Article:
Can we talk? Just us neighbors?
Maybe to organize to fight a commercial development on vacant land.
Or to get City Hall to listen to our concerns about traffic.
Or to preserve the character of our unique neighborhood.
Some on the Colorado Springs City Council and the Planning Commission say no. You can’t talk. They won’t grant you permission to talk.
No kidding. I heard it myself.
The idea that some in Colorado Springs government would dismiss groups of neighbors who organize informally and approach their elected leaders is troubling to the city’s top neighborhood activist, Dave Munger, president of the Council of Neighbors & Organizations.
Munger was puzzled the first time it happened in January when the Planning Commission rejected a request by the Rawles Open Space Neighborhood to initiate a city-sponsored conversation about creating a master plan for 38 large properties along Mesa Road on the city’s west side.
The commission voted 6-3 to deny neighbors the right to talk, demanding the group get agreement from 100 percent of the property owners before having a conversation. It didn’t matter the city code doesn’t require unanimous agreement before a master plan conversation can begin.
Then similar comments were made last week during the City Council meeting. (You can watch the three-hour City Council debate at this link. Selected Item 14 for viewing.)
The Rawles neighborhood leaders presented signatures of 26 homeowners who all want to discuss a master plan. It was not 100 percent but it was near 75 percent agreement.
(Janet Suthers, the commission chairwoman, told the City Council during its hearing that her panel really only wanted two-thirds agreement, even though it repeatedly insisted on unanimous agreement.)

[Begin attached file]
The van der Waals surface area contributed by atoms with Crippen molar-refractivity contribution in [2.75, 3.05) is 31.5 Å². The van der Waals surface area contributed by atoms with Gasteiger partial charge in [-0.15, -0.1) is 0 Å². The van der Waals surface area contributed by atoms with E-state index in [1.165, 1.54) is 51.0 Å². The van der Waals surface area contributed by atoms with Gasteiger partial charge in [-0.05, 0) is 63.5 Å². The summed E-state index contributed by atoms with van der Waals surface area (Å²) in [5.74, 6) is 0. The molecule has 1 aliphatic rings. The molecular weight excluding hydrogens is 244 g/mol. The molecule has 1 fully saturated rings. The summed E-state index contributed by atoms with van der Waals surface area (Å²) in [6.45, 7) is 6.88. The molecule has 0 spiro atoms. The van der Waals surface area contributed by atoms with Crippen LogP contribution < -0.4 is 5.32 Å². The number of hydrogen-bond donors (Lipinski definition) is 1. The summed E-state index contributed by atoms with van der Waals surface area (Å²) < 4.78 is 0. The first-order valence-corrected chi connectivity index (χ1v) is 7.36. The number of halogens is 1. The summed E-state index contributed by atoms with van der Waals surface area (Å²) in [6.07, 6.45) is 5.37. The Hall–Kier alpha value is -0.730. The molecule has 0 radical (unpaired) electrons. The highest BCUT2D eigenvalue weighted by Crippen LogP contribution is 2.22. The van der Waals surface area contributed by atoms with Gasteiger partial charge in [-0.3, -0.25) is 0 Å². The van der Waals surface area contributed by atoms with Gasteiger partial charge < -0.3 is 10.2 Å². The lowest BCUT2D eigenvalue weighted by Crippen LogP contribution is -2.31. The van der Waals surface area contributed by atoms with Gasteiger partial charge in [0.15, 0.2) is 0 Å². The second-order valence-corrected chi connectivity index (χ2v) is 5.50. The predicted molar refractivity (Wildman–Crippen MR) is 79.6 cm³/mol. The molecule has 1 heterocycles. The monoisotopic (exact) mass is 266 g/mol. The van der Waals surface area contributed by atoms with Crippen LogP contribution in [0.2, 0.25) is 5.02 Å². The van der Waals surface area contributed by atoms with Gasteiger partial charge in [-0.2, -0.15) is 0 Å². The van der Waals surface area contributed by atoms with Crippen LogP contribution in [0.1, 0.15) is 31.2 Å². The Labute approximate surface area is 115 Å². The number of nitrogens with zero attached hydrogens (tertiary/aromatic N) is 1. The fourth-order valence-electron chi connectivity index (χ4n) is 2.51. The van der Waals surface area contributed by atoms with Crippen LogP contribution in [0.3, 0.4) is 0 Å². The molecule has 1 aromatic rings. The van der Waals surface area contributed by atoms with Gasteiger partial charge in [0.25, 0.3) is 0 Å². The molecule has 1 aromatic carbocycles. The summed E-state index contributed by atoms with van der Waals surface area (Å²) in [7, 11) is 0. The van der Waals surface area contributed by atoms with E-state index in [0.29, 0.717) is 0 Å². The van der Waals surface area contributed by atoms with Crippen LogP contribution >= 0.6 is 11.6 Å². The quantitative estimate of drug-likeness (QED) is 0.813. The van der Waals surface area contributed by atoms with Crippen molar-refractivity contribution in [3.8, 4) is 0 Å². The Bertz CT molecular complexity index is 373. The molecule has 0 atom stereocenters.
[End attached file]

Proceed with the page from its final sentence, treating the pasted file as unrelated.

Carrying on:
Suthers and commission member Don Magill tried to explain to the council that the issue wasn’t about basic democracy and the right to congregate and self-govern, as Munger had tried to argue.
Suthers and Magill said the issue was property rights. And a simple conversation about a master plan, which would declare the neighborhood’s desires to preserve a rural character and open development style, was too dangerous to allow.
That attitude won agreement from three on City Council, including Angela Dougan who wanted to know who had elected the 26 Rawles neighbors to speak for all 38 property owners.
“You have no documentation,” Dougan told Rawles spokesman James Kin. Dougan then tried to discredit Kin and his group by suggesting they were no more legitimate than if she and Councilman Merv Bennett went to a hotel and represented themselves as a married couple.
Nervous laughter erupted on the council. But Munger wasn’t laughing at efforts to knock down the Rawles group because he passionately believes neighborhood groups, no matter how informally organized, ought to be respected and encouraged to get together and talk.
“Democracy ought to be the over-arching goal here,” Munger said. “We ought to be empowering people to have a voice over their own lives.
“If we’re not willing to give people the voice they deserve, we need to rethink our priorities.”
Of course, Munger was buoyed by the final City Council vote, 5-3, to allow the master plan process to begin. And he said he would never advocate letting a majority of neighbors trample the property rights of the minority. Nor would city staff, the commission or council, all of whom must approve any master plan before it is enacted, Munger said.
“There will be lots of opportunities for us to defend those who don’t agree with the majority,” Munger said. “Our history as a city is pretty clear. We’ve always encouraged neighborhoods to have conversations and speak for themselves and decide what their neighborhood ought to look like.
“I’m not sure why anyone would oppose the idea of a conversation.”